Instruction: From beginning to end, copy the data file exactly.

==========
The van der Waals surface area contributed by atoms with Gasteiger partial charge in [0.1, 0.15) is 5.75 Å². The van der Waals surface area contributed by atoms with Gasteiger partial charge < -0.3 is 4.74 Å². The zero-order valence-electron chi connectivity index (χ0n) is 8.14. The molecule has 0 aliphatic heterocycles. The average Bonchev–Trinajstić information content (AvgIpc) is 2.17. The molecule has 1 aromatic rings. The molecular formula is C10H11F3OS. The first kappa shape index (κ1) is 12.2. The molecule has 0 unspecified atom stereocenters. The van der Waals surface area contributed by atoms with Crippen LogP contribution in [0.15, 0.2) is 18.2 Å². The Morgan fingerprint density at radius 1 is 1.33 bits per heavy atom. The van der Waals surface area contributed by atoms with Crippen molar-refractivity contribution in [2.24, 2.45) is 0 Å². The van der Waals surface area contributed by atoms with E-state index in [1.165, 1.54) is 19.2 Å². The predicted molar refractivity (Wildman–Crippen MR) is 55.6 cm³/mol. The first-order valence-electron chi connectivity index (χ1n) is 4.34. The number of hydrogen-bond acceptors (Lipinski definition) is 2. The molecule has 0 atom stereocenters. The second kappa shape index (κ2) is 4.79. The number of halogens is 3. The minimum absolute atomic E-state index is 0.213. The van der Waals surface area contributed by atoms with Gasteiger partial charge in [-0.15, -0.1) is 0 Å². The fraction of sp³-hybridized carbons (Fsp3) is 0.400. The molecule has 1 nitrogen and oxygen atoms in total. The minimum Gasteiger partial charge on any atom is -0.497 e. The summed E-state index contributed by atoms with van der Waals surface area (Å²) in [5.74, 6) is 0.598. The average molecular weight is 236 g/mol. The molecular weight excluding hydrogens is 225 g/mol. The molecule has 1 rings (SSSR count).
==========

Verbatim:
The van der Waals surface area contributed by atoms with Gasteiger partial charge in [0.1, 0.15) is 5.75 Å². The van der Waals surface area contributed by atoms with Gasteiger partial charge < -0.3 is 4.74 Å². The zero-order valence-electron chi connectivity index (χ0n) is 8.14. The molecule has 0 aliphatic heterocycles. The average Bonchev–Trinajstić information content (AvgIpc) is 2.17. The molecule has 1 aromatic rings. The molecular formula is C10H11F3OS. The first kappa shape index (κ1) is 12.2. The molecule has 0 unspecified atom stereocenters. The van der Waals surface area contributed by atoms with Crippen LogP contribution in [0.15, 0.2) is 18.2 Å². The Morgan fingerprint density at radius 1 is 1.33 bits per heavy atom. The van der Waals surface area contributed by atoms with Crippen molar-refractivity contribution in [2.24, 2.45) is 0 Å². The van der Waals surface area contributed by atoms with E-state index in [1.165, 1.54) is 19.2 Å². The predicted molar refractivity (Wildman–Crippen MR) is 55.6 cm³/mol. The first-order valence-electron chi connectivity index (χ1n) is 4.34. The number of hydrogen-bond acceptors (Lipinski definition) is 2. The molecule has 0 atom stereocenters. The second kappa shape index (κ2) is 4.79. The number of halogens is 3. The minimum absolute atomic E-state index is 0.213. The van der Waals surface area contributed by atoms with Gasteiger partial charge in [-0.15, -0.1) is 0 Å². The fraction of sp³-hybridized carbons (Fsp3) is 0.400. The molecule has 1 nitrogen and oxygen atoms in total. The minimum Gasteiger partial charge on any atom is -0.497 e. The summed E-state index contributed by atoms with van der Waals surface area (Å²) in [5.74, 6) is 0.598. The average molecular weight is 236 g/mol. The molecular weight excluding hydrogens is 225 g/mol. The molecule has 1 rings (SSSR count).